The Trough of Disillusionment for Entrepreneurs

There’s a Hype Cycle is a methodology invented by Gartner about technologies whereby expectations start out in grand fashion only to fall off sharply into the trough of disillusionment. Then, slowly, over time the visibility and impact grow creating tremendously productivity and value. Entrepreneurs follow a similar path on the personal level when building a new company.

Over the last week I’ve talked with two different entrepreneurs that were in the trough of disillusionment. Of course, they didn’t volunteer to me that they were in the trough of disillusionment. Instead, they said that they were down because they’d been pushing hard on their new startup for the past year and haven’t seen the results they expected. Worse, results on the revenue side were almost none existent. With the advent of the New Year, and the typical reflection time, more stress is self-inflicted around achieving success.

Here are a few thoughts on the trough of disillusionment:

  • Startups always have highs and low lows, so attempt to keep perspective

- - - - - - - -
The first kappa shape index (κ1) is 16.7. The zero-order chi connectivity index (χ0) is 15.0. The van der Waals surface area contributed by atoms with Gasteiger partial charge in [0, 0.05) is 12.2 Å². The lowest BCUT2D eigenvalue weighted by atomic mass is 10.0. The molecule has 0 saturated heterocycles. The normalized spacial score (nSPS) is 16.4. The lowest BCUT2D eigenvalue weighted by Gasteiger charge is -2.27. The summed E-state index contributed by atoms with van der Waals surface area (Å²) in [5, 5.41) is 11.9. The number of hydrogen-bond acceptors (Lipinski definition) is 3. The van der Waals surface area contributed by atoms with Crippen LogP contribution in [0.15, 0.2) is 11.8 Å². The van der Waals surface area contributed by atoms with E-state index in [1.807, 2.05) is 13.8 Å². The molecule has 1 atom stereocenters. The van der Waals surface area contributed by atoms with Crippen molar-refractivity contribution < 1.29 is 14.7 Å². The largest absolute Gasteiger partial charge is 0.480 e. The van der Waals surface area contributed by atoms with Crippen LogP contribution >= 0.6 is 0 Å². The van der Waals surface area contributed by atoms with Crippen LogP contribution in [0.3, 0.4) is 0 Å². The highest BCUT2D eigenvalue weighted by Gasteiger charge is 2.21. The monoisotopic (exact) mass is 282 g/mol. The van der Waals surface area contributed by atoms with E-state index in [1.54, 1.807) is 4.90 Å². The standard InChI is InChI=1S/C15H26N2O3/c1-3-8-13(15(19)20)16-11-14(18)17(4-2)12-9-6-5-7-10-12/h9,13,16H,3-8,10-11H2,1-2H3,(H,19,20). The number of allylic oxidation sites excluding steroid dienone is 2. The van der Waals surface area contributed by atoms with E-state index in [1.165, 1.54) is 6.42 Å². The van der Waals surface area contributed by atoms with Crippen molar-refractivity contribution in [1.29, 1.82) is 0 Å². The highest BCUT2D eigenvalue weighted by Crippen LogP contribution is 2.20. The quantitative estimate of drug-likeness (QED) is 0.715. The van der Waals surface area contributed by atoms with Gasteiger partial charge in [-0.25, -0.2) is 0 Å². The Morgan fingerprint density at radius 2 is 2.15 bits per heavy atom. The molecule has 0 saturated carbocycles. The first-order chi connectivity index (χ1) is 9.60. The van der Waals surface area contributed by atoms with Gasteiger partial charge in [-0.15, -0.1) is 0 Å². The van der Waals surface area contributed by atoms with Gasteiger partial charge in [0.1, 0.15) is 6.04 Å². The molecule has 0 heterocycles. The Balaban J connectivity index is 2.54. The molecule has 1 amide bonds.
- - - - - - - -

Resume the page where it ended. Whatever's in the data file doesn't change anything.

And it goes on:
• Business models like the Software-as-a-Service / cloud model are beautiful, but the time to build a customer acquisition machine is often excruciatingly long
  • Everything takes twice as long and costs twice as much as expected, so plan accordingly
  • Gut checks are critical throughout, and sometimes the right move is to keep moving forward and sometimes the right move is to give up

The next time things are going poorly, think about the trough of disillusionment and figure out where things stand. Much like Seth Godin’s The Dip, sometimes things get worse before they get better.

What else? What are some other thoughts on the trough of disillusionment for entrepreneurs?

6 thoughts on “The Trough of Disillusionment for Entrepreneurs

  1. As I was reading this I was thinking Seth Godin’s “The Dip” would be helpful here, then there you go and recommend it!
    Great minds think alike 😉
    Nice thoughts on the trough. It’s good to be able to recognize these things and take appropriate action.

  2. I read somewhere when I started my business back in July 2012 that it takes up to 2 years for a new business to turn a profit, and then last year that they now expect 5 years in the current climate. I also heard it takes 10 years to be an overnight success! I’m hanging on in there. The only way to get perspective on how you’re really doing is to talk to similar enterpreneurs. Social media is a bad way to test the competition, because everyone embellishes on the truth.

  3. You make a very valid point here… I guess most of the startups lose their vision at the trough of disillusionment only. Being consistent and patient is one of the key to success in a Startup.
    Thanks for sharing. Would like to read “The Dip”.

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